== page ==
What do you need?
One of my favorite mail-order catalogs arrived the other day with the heading, “Our Most Essential Styles for Right Now.” Hmmm. Isn’t essential the word used for the reasons we are leaving our homes right now? Essential trips to essential businesses for essential goods to fulfill our essential needs.
In other seasons I have sat down with the catalog and decided some of those styles were absolutely essential. However, with the coronavirus pandemic my perspective is more practical. I understand why marketing people would use the words essential and right now. They need the sales. Many businesses are going under. Unfortunately for the catalog business, my old turtle necks and stretchy yoga pants are serving me well right now as I sit at home or take my dachshund, Gabe, for walks in the neighborhood.
Still, the catalog got me thinking. What is most essential? Webster defines essential as an absolutely necessary, extremely important need. So I sat with this question, “What do I need?” The time gave me pause for gratitude.
I am grateful to have a roof over my head, food and clean water. Being quiet a little longer, I dove a little deeper to ask myself what truly gives me purpose, keeps me going? What is the essence of who I am? The answer came quickly.
At my very core I need to love and feel loved. My favorite quote of all time comes from a fable written by Antoine de Saint Exupery, “It is only with the heart that one can see rightly; what is essential is invisible to the eye.” I got out my old copy of “The Little Prince” and re-read it. The most valuable things in life can not be seen with the eye: love, friendship, compassion, commitment, trust, integrity and hope.
I am grateful to feel safe, regardless of the daily updates of a disease that is spreading silently all over the world. Each day I cycle through feelings of guru-like awareness that all is well, worry about how many coffee filters I have left and have anxiety that crescendos toward the future when many may be afflicted and possibly die right here in our community.
I don’t think I am alone in the exhaustion of navigating this daily emotional landscape. Focusing on what I am grateful for is helpful in managing each day. I find I am more tired and need naps. Taking a break from the news and walking for 30 to 40 minutes twice a day also helps with the stress. The fresh air helps me focus on daffodils and buds on the trees and the sounds of woodpeckers and birds.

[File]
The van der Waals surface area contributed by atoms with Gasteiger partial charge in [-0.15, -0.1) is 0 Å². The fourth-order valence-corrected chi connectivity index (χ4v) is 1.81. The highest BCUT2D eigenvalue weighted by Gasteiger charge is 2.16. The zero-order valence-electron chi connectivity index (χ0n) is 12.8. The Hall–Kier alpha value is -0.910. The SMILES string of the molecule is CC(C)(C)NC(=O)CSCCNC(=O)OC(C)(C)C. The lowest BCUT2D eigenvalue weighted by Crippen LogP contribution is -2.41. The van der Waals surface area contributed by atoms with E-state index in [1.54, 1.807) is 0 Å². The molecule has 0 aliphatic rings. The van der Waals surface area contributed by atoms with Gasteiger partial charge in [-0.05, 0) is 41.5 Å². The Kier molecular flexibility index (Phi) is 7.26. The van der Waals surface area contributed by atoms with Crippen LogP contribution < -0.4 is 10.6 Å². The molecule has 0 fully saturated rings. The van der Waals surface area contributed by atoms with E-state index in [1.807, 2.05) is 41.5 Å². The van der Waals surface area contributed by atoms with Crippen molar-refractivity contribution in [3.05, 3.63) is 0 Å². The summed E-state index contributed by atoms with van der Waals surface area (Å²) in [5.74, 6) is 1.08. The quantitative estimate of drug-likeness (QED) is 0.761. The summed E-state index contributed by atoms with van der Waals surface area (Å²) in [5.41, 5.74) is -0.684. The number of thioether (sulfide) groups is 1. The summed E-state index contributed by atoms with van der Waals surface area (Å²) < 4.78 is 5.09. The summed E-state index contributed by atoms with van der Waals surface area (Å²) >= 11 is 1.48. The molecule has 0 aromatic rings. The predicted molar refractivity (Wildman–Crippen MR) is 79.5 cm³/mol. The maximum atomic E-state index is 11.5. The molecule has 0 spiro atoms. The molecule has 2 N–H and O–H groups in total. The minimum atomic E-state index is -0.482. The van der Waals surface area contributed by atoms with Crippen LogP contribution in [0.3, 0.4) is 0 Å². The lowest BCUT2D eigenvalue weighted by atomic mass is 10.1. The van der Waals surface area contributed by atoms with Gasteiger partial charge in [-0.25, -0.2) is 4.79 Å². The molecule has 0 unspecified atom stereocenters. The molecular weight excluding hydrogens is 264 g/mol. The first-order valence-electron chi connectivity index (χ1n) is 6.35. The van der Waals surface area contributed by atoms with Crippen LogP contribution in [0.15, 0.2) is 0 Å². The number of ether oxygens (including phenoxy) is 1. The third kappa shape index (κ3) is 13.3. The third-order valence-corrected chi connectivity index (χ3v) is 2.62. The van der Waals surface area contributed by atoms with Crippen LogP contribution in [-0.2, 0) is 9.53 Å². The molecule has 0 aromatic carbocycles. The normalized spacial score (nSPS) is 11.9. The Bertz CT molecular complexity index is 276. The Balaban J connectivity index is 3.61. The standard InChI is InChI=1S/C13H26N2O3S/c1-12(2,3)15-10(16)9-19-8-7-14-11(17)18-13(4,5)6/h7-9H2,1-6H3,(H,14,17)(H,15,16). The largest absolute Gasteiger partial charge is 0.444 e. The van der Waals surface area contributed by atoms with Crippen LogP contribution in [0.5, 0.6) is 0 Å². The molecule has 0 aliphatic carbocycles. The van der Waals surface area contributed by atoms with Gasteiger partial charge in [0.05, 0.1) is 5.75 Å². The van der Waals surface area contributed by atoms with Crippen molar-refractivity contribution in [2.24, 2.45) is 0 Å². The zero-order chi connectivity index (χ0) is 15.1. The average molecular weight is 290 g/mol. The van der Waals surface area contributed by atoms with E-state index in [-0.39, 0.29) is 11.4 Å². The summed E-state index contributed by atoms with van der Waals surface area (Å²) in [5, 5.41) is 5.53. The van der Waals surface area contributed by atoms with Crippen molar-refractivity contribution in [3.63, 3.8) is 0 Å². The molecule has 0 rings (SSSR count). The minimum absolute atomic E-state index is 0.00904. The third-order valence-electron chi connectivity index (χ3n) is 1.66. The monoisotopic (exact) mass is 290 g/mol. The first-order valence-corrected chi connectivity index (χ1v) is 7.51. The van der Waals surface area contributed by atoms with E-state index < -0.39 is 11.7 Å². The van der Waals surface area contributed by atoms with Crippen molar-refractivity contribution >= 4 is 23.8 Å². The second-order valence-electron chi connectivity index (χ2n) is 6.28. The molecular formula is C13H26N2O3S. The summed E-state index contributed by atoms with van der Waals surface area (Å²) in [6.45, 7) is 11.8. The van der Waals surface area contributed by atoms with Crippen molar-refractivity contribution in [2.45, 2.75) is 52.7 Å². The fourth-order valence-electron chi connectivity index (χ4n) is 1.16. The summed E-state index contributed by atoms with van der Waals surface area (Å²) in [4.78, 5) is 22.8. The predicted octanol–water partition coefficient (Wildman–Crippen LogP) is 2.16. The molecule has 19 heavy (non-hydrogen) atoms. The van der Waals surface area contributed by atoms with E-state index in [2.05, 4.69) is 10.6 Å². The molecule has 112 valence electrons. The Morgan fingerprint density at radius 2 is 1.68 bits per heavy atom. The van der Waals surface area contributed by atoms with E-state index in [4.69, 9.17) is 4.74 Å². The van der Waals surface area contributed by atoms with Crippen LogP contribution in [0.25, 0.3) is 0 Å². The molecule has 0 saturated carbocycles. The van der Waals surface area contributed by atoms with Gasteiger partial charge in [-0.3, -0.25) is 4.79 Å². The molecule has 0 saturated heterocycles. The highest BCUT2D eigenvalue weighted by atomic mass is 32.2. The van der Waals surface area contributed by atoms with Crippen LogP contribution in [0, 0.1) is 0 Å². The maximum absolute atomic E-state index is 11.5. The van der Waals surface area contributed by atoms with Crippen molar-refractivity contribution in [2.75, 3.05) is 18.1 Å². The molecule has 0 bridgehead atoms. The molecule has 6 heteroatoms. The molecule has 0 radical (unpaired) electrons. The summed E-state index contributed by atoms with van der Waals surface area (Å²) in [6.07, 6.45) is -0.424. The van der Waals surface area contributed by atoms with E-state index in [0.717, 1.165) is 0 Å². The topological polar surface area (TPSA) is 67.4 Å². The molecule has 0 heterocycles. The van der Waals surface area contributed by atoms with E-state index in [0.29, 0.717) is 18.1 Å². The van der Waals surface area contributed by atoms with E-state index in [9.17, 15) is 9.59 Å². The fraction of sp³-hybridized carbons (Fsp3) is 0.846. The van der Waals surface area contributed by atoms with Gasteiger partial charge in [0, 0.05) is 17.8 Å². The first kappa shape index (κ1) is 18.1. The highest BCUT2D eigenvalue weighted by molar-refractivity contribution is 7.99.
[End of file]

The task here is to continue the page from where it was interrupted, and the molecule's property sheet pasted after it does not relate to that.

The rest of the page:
Observing social distance, neighbors offer greetings and conversations from their yards that helps me feel connected. I have written personal notes and sent cards to friends. Thank goodness the mail and packages are being delivered. I have Zoomed with family and friends, and watched my local church service on FaceBook live streamed.
I believe connecting with people in this time of separation is crucial. Creative acts of gentleness and kindness that reach others on an emotional level and let them know they are not alone are essential. Many of our elderly and most vulnerable, such as those who are homeless, do not have options of technology. Hence, teddy bears in our windows, signs and notes of love and care on doorsteps, and donations of all types sent out to our most needy are critical.
We all need to know we have value beyond just staying home and not infecting each other. It is too easy to feel helpless. We are all grieving life as we have known it, and we are anxious about something we have never experienced before. The challenge is to find and maintain personal stability when things appear so terrifying.
Saying a prayer, making a phone call, dropping off a blanket or writing a check all contribute to the essential, yet invisible counter required by this pandemic. Just as I was finishing this article, I got a call from a friend. She said, “Patricia, I thought of you and decided to call. I am sending you a photo of my daffodils. I think daffodils are God’s way of saying, ‘I’m here. Spring is here. Hope is here today.’” I needed that.
Rev. Patricia A. Stout is a retired Presbyterian minister and a substitute teacher in the Delaware City Schools.